Connecticut State Trooper fast approaching on his tail.
The cop pulled up. Jake looked across. Smiled, waved howdy-do.
The trooper shrugged and fell behind. What was he to do?
Jake reached up to
the radio. Switched to the CB band.
"Breaker, breaker number nine. This here's the Iron Man.
I'm headed west on 95 and headed straight on through.
You truckers want to convoy up? I'll clear a path for you!
Me and Ten-Ton Molly, we can clear a path for you."
I was in the Exxon
Station filling up with Diesel Two.
I'd left the CB on, and from the cab Jake's voice came through.
Flipped a twenty to the gas jock. (That could fill my tanks back then.)
Swung my rig onto the cloverleaf and headed west again.
I'd timed it right.
They overtook me in a little ways.
I never saw a convoy such as that in all my days.
Cop cars mixed with semi rigs of every size and rank,
And at the head of that parade, a Goddam freaking tank!
As Molly pulled abreast
of me I swung into her wake.
The convoy fairly shook the ground. A Richter-7 quake!
Sirens, air horns, treads and tires, diesels' throaty sound.
Juggernaught a mile a minute, New York City bound!
But then Jake slowed
the pace. For he could see from where he lead
That bane of every Thruway driver: Toll booths dead ahead.
He aimed for the exact change lanes. Kablam! three lanes were gone!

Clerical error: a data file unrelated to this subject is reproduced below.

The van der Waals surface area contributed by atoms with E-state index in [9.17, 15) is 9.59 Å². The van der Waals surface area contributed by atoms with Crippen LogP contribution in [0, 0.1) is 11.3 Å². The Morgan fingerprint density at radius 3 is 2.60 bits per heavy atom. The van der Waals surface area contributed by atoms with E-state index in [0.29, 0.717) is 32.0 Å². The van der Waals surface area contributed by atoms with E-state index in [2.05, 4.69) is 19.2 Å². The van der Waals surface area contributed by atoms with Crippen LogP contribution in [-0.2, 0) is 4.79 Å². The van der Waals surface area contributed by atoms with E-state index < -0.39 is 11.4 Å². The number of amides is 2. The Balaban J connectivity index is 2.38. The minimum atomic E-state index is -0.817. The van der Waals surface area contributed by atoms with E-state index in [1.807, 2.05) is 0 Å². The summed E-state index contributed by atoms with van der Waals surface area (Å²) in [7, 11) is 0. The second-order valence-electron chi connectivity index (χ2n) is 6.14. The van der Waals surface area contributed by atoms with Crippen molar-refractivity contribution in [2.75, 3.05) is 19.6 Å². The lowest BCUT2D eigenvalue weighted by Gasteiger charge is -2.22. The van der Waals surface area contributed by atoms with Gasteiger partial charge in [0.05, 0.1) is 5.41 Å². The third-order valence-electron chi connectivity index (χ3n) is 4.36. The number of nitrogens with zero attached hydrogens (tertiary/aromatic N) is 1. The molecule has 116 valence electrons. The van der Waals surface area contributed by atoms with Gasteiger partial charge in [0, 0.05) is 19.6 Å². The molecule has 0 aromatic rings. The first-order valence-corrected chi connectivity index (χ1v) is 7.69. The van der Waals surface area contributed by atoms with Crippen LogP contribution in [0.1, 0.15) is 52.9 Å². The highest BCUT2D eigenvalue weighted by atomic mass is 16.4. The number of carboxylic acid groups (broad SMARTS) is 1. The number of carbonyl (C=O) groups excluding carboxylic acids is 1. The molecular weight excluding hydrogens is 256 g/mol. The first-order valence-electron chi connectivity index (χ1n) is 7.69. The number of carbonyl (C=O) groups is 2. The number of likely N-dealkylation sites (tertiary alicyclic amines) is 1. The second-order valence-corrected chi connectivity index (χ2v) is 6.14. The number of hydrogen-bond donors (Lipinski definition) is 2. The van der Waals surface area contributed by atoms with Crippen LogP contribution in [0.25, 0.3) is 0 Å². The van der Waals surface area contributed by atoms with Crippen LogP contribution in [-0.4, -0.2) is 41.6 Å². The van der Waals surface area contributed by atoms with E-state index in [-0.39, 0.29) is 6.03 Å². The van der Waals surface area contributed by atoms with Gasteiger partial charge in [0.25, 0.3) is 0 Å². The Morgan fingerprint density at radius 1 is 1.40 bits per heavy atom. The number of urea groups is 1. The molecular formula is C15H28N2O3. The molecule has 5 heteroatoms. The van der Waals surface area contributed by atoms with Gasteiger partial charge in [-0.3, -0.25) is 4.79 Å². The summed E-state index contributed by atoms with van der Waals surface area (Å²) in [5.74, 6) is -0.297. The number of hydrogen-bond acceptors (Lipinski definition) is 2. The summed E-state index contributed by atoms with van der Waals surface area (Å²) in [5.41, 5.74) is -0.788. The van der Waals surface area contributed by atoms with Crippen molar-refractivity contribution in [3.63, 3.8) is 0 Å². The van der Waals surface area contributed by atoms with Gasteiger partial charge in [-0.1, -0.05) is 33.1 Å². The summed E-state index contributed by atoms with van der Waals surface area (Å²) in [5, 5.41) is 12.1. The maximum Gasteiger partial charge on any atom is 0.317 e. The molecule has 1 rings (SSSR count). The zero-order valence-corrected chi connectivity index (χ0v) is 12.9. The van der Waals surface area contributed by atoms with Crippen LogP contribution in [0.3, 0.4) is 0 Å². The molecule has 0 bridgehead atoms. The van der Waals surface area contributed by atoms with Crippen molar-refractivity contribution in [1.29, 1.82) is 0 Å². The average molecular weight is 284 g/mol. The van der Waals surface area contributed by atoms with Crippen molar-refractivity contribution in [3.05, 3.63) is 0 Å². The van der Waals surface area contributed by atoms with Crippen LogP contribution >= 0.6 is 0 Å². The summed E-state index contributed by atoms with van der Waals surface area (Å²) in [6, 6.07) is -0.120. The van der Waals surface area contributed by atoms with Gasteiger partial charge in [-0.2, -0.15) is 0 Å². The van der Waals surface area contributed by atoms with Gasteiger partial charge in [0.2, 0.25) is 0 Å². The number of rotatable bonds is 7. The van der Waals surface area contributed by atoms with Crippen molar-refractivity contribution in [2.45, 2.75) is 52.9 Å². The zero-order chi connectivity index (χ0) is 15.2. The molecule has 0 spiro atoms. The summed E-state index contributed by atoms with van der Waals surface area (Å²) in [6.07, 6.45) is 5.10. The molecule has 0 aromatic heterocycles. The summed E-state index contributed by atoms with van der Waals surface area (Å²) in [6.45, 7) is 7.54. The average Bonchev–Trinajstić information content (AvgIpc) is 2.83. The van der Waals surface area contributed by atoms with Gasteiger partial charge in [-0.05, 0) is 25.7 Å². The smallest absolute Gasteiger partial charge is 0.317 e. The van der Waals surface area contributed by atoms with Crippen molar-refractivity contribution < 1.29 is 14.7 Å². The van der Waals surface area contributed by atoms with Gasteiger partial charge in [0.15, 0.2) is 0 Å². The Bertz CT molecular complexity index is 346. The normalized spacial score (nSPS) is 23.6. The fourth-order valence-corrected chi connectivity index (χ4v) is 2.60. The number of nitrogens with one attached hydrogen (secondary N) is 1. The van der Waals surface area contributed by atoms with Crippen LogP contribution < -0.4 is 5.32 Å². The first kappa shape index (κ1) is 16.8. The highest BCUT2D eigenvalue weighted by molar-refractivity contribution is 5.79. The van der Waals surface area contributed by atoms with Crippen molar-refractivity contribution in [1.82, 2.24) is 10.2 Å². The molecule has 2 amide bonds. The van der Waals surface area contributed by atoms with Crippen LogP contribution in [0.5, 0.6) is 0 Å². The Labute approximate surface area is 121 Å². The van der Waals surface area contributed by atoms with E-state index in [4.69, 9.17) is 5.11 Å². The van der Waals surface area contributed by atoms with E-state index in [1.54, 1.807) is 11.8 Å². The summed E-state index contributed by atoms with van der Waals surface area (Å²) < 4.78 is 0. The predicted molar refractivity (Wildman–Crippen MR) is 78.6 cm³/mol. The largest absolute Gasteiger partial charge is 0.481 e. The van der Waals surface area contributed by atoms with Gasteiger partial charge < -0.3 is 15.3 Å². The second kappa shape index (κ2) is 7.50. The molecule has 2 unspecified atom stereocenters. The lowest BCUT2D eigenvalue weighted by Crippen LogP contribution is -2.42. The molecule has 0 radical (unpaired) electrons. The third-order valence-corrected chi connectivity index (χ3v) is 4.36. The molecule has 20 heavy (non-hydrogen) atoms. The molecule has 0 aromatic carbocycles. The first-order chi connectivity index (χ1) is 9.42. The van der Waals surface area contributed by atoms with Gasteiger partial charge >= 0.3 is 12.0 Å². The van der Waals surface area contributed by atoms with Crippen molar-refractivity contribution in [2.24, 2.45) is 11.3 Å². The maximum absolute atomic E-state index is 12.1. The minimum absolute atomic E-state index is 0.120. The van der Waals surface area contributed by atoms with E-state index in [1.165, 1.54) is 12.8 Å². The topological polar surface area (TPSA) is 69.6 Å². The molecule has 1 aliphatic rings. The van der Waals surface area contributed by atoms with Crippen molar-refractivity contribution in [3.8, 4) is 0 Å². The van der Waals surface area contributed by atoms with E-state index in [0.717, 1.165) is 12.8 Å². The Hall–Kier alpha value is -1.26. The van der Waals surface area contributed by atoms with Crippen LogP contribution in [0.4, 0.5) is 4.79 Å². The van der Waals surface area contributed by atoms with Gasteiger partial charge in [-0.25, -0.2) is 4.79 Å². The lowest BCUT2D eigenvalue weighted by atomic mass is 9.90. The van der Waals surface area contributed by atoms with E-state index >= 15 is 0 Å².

Tossed a quarter in the rubble, gunned his motor and drove on.
For fifty glorious
miles went that triumphant cavalcade.
Thruway to the Cross-Westchester traveled the parade.
Then Jake took Merritt Parkway west. That road was banned to trucks.
So we peeled off while the cop cars followed. We all wished him good luck.
We followed him by
CB long as he remained in range.
Till one by one we lost his signal. Man, it seemed so strange
To stand beside the interstate with fifty other drivers.
Strangers till an hour ago. Now comrades and survivors.
We heard it by the
grapevine that they drove on till at last
At Times Square and 42nd Street he just ran out of gas.
The cops were very gentle as they led Jake off that day.
And they busted up three wreckers getting Molly towed away.
Jake stood his trial;
did some time. But while he was in jail
He took computer programming courses in the mail.
Started writing video games. Even sold a few.
Have you played that one where you're in a tank, and the screen shows you a view
Of highway, cop cars, trucks and toll booths…and you try to get through?
They play that game
at truck stops along old I-95
They drop their quarters in the slot, and down the road they drive.
Some say it's just a video game, but these eyes saw it done
When Jake and Ten-Ton Molly made their one last farewell run.